The Royal College of Anaesthetists are currently in the process of developing the QI dashboard and hope to make further additions in the next few months.

All outputs will be aggregated with small numbers suppressed and will follow the ONS/HES guide on reporting.

Activities: The RCoA are the principal data processors for NELA and manage the extraction of the records from the NELA IT system.

RCoA will send the file of patient identifiers and the NELA ID to NHS Digital for linkage to HES and ONS fields. Pseudonymised files (of which includes full date of death and Cause of Death (text)) from NHS Digital will contain the HES and ONS fields with the NELA ID variable added. The pseudonymised files of HES / ONS data (including Date of Death and Cause of Death) will be received by the RCS and held on their secure data server.

In all cases, the data received from NHS Digital will not be linked back to the identifiable NELA database held at RCoA. An extract of pseudonymised data of which includes date of death is taken from the NELA database and sent to RCS. This data will be linked to the HES-ONS data via the NELA ID. Date of Death from the NELA database is provided as this includes an important data quality step. There are potential missed linkages if RCS and RCoA do not have this information when processing the data at RCS. This also helps to validate the data entered into NELA. No data provided by NHS Digital is sent to RCoA to correct fields in the NELA database.

A copy of the de-identified data fields along with the unique NELA ID will be analysed by project team members from both RCS and RCoA at the RCS Clinical Effectiveness Unit only. The only identifiable fields received by RCS and RCoA analysts are ONS Date of Death and Cause of death. The full Date of Death is required to be able to calculate survival at multiple time points (30 day, 90 day, etc.). There will be no capacity for RCS / RCoA analysts to use the ONS Date of Death to identify any individual patients.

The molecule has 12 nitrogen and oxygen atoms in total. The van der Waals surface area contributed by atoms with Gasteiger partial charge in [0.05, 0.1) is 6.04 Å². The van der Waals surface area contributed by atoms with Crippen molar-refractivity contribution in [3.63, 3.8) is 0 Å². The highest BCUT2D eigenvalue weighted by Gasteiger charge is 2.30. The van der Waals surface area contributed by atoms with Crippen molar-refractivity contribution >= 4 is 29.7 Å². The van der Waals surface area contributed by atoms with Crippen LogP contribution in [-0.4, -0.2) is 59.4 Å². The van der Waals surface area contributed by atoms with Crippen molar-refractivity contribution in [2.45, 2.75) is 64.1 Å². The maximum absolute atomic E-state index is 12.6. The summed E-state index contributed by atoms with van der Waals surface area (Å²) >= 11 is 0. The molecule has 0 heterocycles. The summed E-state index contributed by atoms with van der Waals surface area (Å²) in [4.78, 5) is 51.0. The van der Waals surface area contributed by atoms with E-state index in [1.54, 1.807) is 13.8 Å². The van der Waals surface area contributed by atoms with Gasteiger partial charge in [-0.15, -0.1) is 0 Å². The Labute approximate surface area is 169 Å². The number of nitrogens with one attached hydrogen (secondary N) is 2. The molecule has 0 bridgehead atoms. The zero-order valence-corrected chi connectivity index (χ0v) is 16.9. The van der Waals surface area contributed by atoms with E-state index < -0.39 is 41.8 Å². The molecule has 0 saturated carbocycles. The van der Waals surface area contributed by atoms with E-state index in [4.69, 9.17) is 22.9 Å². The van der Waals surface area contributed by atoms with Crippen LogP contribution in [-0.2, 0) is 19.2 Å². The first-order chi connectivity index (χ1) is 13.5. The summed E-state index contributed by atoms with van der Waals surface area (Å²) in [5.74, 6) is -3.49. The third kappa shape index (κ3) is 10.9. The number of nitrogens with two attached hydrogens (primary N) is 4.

Analysts from RCS / RCoA who work on the de-identified data set do not have access to the identifiable data set held within the NELA IT system and managed by the RCoA, nor the list of patient identifiers sent to NHS digital for linkage purposes. All individuals with access to the de-identified data are substantively employed by RCoA or RCS. The list of patient identifiers sent to NHS digital is only accessible by a senior member of the RCoA. RCoA or RCS will not be linking HES/ONS data with any other dataset (apart from an extract of NELA). Linkage with any other datasets would be subject to a future application and would be supported by an appropriate legal basis.

The majority of the analysis involving the de-identified linked patient dataset will be conducted by the RCS statisticians who form part of the NELA Project Team. The remainder would consist of statisticians from RCoA would be involved in some of the analysis of the patient-level dataset and will be located at the RCS Clinical Effectiveness Unit to undertake this work. In either case, all individuals with access to the data are substantively employed by either RCoA, or RCS and are required to sign a Confidentiality Agreement before access is granted.